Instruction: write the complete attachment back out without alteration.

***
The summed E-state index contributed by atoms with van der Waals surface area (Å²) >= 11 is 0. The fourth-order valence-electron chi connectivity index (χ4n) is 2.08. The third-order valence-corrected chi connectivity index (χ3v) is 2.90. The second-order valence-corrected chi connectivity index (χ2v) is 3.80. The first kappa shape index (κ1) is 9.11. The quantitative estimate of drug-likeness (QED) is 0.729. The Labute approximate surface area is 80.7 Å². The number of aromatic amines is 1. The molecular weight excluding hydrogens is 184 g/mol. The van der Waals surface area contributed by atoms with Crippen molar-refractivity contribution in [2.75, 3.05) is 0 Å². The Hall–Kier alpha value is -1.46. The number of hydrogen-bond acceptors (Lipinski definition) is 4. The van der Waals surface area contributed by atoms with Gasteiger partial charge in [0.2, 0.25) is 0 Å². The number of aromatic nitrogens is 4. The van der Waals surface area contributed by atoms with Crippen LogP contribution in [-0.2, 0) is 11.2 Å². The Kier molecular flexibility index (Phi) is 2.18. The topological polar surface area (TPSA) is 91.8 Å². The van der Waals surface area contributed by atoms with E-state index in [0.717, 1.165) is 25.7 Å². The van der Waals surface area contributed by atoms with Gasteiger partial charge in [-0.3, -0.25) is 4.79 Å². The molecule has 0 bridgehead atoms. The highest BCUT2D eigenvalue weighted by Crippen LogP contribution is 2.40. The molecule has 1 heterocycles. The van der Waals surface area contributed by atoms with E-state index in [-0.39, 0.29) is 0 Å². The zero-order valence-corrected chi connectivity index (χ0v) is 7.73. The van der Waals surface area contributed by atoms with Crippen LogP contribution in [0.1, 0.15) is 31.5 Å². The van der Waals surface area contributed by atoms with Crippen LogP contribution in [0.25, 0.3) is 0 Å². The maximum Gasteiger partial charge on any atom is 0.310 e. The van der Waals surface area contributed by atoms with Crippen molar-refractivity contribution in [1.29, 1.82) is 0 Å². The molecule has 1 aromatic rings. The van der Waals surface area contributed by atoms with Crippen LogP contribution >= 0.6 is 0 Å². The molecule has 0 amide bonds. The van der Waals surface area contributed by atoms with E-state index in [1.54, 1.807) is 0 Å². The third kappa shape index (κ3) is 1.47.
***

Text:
The summed E-state index contributed by atoms with van der Waals surface area (Å²) >= 11 is 0. The fourth-order valence-electron chi connectivity index (χ4n) is 2.08. The third-order valence-corrected chi connectivity index (χ3v) is 2.90. The second-order valence-corrected chi connectivity index (χ2v) is 3.80. The first kappa shape index (κ1) is 9.11. The quantitative estimate of drug-likeness (QED) is 0.729. The Labute approximate surface area is 80.7 Å². The number of aromatic amines is 1. The molecular weight excluding hydrogens is 184 g/mol. The van der Waals surface area contributed by atoms with Crippen molar-refractivity contribution in [2.75, 3.05) is 0 Å². The Hall–Kier alpha value is -1.46. The number of hydrogen-bond acceptors (Lipinski definition) is 4. The van der Waals surface area contributed by atoms with Gasteiger partial charge in [0.2, 0.25) is 0 Å². The number of aromatic nitrogens is 4. The van der Waals surface area contributed by atoms with Crippen LogP contribution in [-0.2, 0) is 11.2 Å². The Kier molecular flexibility index (Phi) is 2.18. The topological polar surface area (TPSA) is 91.8 Å². The van der Waals surface area contributed by atoms with E-state index in [0.717, 1.165) is 25.7 Å². The van der Waals surface area contributed by atoms with Gasteiger partial charge in [-0.3, -0.25) is 4.79 Å². The molecule has 0 bridgehead atoms. The highest BCUT2D eigenvalue weighted by Crippen LogP contribution is 2.40. The molecule has 1 heterocycles. The van der Waals surface area contributed by atoms with E-state index in [-0.39, 0.29) is 0 Å². The zero-order valence-corrected chi connectivity index (χ0v) is 7.73. The van der Waals surface area contributed by atoms with Crippen LogP contribution in [0.1, 0.15) is 31.5 Å². The van der Waals surface area contributed by atoms with Crippen LogP contribution in [0.25, 0.3) is 0 Å². The maximum Gasteiger partial charge on any atom is 0.310 e. The van der Waals surface area contributed by atoms with Crippen molar-refractivity contribution in [1.29, 1.82) is 0 Å². The molecule has 1 aromatic rings. The van der Waals surface area contributed by atoms with Crippen LogP contribution >= 0.6 is 0 Å². The molecule has 0 amide bonds. The van der Waals surface area contributed by atoms with E-state index in [1.54, 1.807) is 0 Å². The third kappa shape index (κ3) is 1.47.